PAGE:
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Ballot questions perplex Massachusetts voters

  • Lawn signs both for and against Massachusetts’ ballot Question 1, which will be decided in the midterm elections Nov. 6. FILE PHOTO



Staff Writer
Thursday, November 01, 2018

NORTHAMPTON — With the Nov. 6 elections less than a week away, Massachusetts residents are tasked with deciding on three statewide ballot questions that cover health care, corporate spending in elections and protections for transgender individuals.

Voters in some districts also will see up to two non-binding ballot questions regarding single-payer health care and ranked-choice voting.

But even as voters prepare to go to the polls, the complexity of certain questions can leave some unsure of exactly how to mark their ballots.

Question 1 concerns a proposed law that would limit the number of patients assigned to nurses in hospitals and select other health care facilities. A “yes” vote supports implementing the law requiring patient limits, while a “no” vote opposes the implementation of this law.

Question 2 asks voters if they approve of a proposed law that would establish a state citizens commission to repeal the Supreme Court decision in Citizens United v. FEC, which ruled in favor of allowing corporations and unions unlimited campaign spending.

For Question 3, a “yes” vote supports upholding a 2016 law that prohibits gender identity-based discrimination in public accommodations, such as hospitals, hotels and restaurants. A “no” vote, meanwhile, would support repealing this law.

While a “yes” vote on Questions 1 or 2 changes a current policy, the reverse is true for Question 3. As a result, this question has left some voters confused as to what a “yes” or “no” vote on Question 3 actually means.

The third ballot question has also received criticism for attempting to decide a human rights issue with a referendum.

Clare Higgins, a former Northampton mayor and executive director of Community Action Pioneer Valley, wrote a column, “Five ballot questions to consider,” which appeared in the Oct. 27-28 edition of the Gazette, in which she voiced her opposition to Question 3, calling it “morally wrong” and writing that “human rights should never be the subject of a referendum.”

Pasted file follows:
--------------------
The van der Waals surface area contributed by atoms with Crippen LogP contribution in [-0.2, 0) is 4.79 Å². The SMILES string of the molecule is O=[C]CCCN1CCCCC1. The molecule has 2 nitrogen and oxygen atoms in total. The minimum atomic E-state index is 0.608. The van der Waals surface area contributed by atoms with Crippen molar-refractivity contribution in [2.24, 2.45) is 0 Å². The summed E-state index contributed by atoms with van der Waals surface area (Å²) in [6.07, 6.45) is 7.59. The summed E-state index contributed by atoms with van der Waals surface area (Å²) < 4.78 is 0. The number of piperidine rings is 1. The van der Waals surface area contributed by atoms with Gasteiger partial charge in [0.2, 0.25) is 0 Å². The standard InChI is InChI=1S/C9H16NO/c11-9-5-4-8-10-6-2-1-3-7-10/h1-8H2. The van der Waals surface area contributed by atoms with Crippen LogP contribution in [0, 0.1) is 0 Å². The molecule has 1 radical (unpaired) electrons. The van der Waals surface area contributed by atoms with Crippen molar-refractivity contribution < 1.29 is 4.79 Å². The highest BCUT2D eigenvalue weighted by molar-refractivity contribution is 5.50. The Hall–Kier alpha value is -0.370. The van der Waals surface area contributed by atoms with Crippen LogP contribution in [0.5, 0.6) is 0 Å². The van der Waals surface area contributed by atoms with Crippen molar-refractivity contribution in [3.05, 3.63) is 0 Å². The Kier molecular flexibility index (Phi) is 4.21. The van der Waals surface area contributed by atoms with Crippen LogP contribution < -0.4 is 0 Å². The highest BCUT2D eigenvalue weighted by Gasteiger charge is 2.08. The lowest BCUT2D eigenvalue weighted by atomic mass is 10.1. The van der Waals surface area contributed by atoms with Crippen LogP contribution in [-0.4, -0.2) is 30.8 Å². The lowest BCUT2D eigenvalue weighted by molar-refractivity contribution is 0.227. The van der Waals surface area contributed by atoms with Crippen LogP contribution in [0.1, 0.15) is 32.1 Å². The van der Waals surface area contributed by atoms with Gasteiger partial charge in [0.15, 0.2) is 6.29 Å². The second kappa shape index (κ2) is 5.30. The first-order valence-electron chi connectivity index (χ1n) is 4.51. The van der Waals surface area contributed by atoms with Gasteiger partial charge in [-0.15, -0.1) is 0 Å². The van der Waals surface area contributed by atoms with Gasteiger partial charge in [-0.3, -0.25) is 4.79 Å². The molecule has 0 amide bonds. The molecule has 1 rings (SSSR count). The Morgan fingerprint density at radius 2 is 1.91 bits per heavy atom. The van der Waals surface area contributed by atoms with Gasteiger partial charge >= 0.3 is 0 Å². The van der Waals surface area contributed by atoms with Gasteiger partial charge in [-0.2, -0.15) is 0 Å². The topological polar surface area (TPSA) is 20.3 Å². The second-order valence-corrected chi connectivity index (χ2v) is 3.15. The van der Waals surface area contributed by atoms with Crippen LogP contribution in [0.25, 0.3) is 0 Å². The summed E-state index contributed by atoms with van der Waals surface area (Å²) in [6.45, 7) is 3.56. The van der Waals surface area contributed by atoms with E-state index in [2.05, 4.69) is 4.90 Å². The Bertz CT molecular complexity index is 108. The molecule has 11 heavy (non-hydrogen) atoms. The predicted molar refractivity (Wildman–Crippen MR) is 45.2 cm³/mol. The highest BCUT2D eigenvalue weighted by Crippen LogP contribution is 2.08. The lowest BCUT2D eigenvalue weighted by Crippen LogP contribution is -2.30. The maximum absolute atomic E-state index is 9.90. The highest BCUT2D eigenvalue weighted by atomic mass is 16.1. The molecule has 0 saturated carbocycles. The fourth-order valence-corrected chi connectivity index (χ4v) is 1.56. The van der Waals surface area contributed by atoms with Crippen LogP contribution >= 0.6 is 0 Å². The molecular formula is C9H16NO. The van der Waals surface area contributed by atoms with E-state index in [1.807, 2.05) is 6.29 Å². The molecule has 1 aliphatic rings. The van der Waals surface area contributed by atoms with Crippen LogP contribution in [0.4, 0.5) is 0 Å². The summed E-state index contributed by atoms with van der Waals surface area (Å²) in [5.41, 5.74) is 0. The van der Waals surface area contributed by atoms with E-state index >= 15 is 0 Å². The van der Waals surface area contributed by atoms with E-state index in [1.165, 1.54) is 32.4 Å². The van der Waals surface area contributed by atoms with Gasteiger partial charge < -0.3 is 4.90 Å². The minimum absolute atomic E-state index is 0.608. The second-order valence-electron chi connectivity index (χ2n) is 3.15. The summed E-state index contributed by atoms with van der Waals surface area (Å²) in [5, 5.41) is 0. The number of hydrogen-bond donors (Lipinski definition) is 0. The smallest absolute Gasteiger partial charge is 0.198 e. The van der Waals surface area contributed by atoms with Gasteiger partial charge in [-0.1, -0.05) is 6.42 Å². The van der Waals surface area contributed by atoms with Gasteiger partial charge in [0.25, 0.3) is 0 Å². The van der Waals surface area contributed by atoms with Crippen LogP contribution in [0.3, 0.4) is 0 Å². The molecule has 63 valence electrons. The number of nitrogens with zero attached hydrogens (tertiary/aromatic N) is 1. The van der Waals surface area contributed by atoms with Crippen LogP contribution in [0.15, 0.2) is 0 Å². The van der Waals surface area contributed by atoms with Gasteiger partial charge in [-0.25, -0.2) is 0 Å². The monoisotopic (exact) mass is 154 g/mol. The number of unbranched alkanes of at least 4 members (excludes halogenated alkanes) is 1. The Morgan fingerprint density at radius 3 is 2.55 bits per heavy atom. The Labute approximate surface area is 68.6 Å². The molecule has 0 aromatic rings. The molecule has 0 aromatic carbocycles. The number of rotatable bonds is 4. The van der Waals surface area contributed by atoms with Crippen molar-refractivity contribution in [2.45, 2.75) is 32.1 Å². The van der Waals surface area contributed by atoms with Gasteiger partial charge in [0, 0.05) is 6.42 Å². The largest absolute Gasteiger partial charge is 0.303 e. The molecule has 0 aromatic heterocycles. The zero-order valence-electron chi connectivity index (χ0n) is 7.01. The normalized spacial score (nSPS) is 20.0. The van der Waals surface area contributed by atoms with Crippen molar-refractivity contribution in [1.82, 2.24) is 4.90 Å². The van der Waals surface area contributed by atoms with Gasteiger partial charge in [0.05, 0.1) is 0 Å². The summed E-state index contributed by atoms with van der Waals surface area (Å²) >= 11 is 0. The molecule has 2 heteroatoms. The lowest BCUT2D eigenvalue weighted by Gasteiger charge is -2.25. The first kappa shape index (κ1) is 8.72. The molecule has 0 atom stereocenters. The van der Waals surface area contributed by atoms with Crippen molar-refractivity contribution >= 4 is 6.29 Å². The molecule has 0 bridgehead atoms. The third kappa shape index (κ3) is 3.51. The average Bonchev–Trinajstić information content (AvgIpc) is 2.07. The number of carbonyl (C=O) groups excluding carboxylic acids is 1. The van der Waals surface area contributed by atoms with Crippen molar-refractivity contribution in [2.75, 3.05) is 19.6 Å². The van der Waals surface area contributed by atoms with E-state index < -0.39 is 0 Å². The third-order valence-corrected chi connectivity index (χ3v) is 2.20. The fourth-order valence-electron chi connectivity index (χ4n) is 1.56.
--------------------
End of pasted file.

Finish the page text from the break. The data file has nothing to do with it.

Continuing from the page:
But because Higgins, who said she is voting “yes,” did not explicitly state her vote in the column, she said that the column led to confusion among some readers, who misunderstood Higgins’ opposition to the referendum as meaning that she planned to vote “no” on Question 3.

“The reason it’s on the ballot is because some people want to repeal that law,” Higgins said of Question 3. “So it’s confusing, because if you support transgender rights and see that this is to repeal the law, you would say, ‘No, I don’t want to repeal that law.’ But the way to keep that law is to vote ‘yes.’ So it’s counterintuitive in a way.”

Higgins said that even after writing the column, she had a moment of doubt as to whether she had understood the question correctly.

“When someone asked me about it, I got confused for a minute… I had to really think it through to go check and confirm that what I’m saying is right,” Higgins said of the column.

Higgins added that she thinks the other questions are “fairly straightforward,” but questioned whether complex issues, such as Question 1, should be decided by a referendum.

“This is why we’ve elected representatives, to kind of puzzle through these very complex questions,” Higgins said.

In addition to the three statewide ballot issues, two additional, non-binding questions are available in certain local districts. Voters in the 1st, 2nd and 3rd Hampshire districts, as well as the 1st Franklin, 5th Hampden and 2nd Berkshire districts, will also vote on Question 4. A “yes” vote on this question encourages state legislators to establish a single-payer health care system.

Ballots in the 1st and 3rd Hampshire districts also include Question 5; a “yes” vote on this question would encourage representatives to support legislation that would establish ranked-choice voting, which allows voters to order their candidates by preference. A “yes” vote supports ranked-choice voting.

Paul M. Collins, Jr., professor and director of legal studies at the University of Massachusetts Amherst, said that he understands why some people might be unclear on the ballot questions, noting that Questions 1 and 3 in particular seemed to be “written in a somewhat confusing manner.”

“Question 1 is a pretty dense description of the law that’s on the ballot, and I could see how people would get confused by it,” Collins said.

Collins added that Question 3 is unusual, and attributed its inclusion on the ballot to discrimination against transgender people

“Generally speaking you don’t have ballot questions with a purpose of reinforcing a law that’s already on the books,” he said.

Ballot questions are sometimes written in an intentionally confusing manner in an attempt to influence election results, Collins said, although he does not think that this is the case with the current ballot questions. Other times, confusion arises because the questions are written without considering the language that voters are most familiar with.

“I think in an ideal world, experts in relaying information in plain English and in other languages can be utilized,” Collins said. “This is a common problem in the political world, that things get bogged down with jargon, and ballot measures are susceptible to this.”

Collins recommends that people confused by the ballot measures seek out nonpartisan descriptions of the ballot questions.

Jacquelyn Voghel can be reached at jvoghel@gazettenet.com.